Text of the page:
What is Pulmonary Hypertension

It is defined as mean pulmonary arterial pressure > 25 mm Hg at rest and > 30 mm Hg during

Causes of Pulmonary Hypertension

1. Idiopathic pulmonary hypertension—no underlying cause. May have genetic predisposition.
2. Secondary pulmonary hypertension—it is more common than idiopathic pulmonary hypertension.
3. Respiratory—COPD, emphysema, chronic bronchitis, DPLD, pulmonary thromboembolism.
4. Cardiac—Left-sided heart failure, mitral stenosis, reversal of shunt (ASD, VSD, PDA).
5. Connective tissue disorders—scleroderma, SLE.
6. Sleep apnoea syndrome and other sleep disorders.
7. Drugs—such as cocaine.


• May be asymptomatic.
• Shortness of breath (orthopnea or paroxysmal nocturnal dyspnea).
• Chest pain, palpitations, cough.
• Haemoptysis (rarely).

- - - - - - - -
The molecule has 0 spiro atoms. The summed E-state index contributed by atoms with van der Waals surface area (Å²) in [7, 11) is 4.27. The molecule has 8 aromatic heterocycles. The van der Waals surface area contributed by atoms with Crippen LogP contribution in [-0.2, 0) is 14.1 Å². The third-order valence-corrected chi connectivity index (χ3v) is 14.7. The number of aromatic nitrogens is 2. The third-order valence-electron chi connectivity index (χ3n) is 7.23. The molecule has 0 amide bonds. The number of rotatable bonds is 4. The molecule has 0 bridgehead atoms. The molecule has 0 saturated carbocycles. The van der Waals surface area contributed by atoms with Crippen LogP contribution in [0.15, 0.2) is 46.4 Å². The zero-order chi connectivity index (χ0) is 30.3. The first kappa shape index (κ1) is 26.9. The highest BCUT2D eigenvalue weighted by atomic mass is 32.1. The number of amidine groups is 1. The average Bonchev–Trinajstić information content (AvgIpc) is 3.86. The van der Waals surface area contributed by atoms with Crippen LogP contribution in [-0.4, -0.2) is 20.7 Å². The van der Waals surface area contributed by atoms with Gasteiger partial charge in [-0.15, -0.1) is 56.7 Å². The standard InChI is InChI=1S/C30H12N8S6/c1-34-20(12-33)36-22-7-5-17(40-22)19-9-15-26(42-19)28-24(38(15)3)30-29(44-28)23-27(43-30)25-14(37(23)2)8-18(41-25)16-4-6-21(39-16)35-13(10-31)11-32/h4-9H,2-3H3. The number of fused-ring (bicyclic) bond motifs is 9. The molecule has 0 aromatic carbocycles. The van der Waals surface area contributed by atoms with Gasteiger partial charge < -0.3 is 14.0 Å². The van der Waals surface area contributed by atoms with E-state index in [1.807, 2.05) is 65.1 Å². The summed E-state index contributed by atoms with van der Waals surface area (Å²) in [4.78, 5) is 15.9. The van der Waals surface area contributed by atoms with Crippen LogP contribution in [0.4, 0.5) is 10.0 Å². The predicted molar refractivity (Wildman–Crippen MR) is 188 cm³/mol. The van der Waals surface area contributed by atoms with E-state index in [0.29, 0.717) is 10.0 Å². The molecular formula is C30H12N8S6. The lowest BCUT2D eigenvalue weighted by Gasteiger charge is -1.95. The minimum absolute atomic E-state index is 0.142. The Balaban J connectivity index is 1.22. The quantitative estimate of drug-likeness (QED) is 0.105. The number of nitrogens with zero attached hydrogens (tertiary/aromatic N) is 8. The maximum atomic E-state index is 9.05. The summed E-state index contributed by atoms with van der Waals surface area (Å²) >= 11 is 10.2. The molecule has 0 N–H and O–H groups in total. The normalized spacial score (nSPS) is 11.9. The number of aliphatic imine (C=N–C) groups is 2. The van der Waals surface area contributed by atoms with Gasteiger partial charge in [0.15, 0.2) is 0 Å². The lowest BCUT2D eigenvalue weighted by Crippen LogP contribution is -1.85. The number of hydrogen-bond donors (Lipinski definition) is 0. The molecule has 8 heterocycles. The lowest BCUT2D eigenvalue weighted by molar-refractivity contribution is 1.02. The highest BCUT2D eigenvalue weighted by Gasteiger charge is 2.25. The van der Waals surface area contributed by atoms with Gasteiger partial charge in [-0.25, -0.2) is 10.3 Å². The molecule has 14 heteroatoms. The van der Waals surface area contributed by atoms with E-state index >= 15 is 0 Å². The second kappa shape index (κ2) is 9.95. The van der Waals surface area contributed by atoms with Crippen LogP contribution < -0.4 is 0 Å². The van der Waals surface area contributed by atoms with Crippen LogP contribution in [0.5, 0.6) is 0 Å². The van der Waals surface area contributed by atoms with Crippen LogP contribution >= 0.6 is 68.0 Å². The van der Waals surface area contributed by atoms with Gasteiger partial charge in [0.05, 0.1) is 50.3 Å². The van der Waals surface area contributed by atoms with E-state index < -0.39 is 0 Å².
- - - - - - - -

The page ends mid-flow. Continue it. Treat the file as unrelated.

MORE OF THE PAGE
• Fatigue.
• Ankle swelling.
• Dizziness, syncope.


• Palpable P2.
• Prominent ‘a’ wave in JVP.
• Left parasternal heave (indicates RVH).
• Epigastric pulsation (indicates RVH).
• Loud P2 on auscultation.
• Early diastolic murmur (Graham–Steel murmur due to pulmonary regurgitation).


• Right-sided heart failure and cor pulmonale.
• Arrhythmia.


• CXR PA View (shows enlargement of pulmonary arteries).
• Doppler echocardiography.
• Pulmonary function test.
• Ventilation-perfusion (V/Q) scan.
• CT scan of chest.
• Other investigations according to suspicion of cause.
• Open-lung biopsy.
• Genetic tests.

Treatment of Pulmonary Hypertension

1. General—reduction of weight, avoid heavy exercise, smoking must be stopped.
2. Oxygen.
3. Diuretics.
4. Digoxin
5. Vasodilator drugs—ACE inhibitors: Sildenafil and Tadalafil.
6. Endothelin receptor antagonists—Bosentan, Ambrisentan.
7. Calcium channel blockers—Amlodipine, Nifedipine.
8. Anticoagulants—Warfarin.
9. Surgery—
–– Atrial septostomy.
–– Heart-lung transplantation in selected cases.
–– Pulmonary thromboendarterectomy.
–– Cardiac arrest.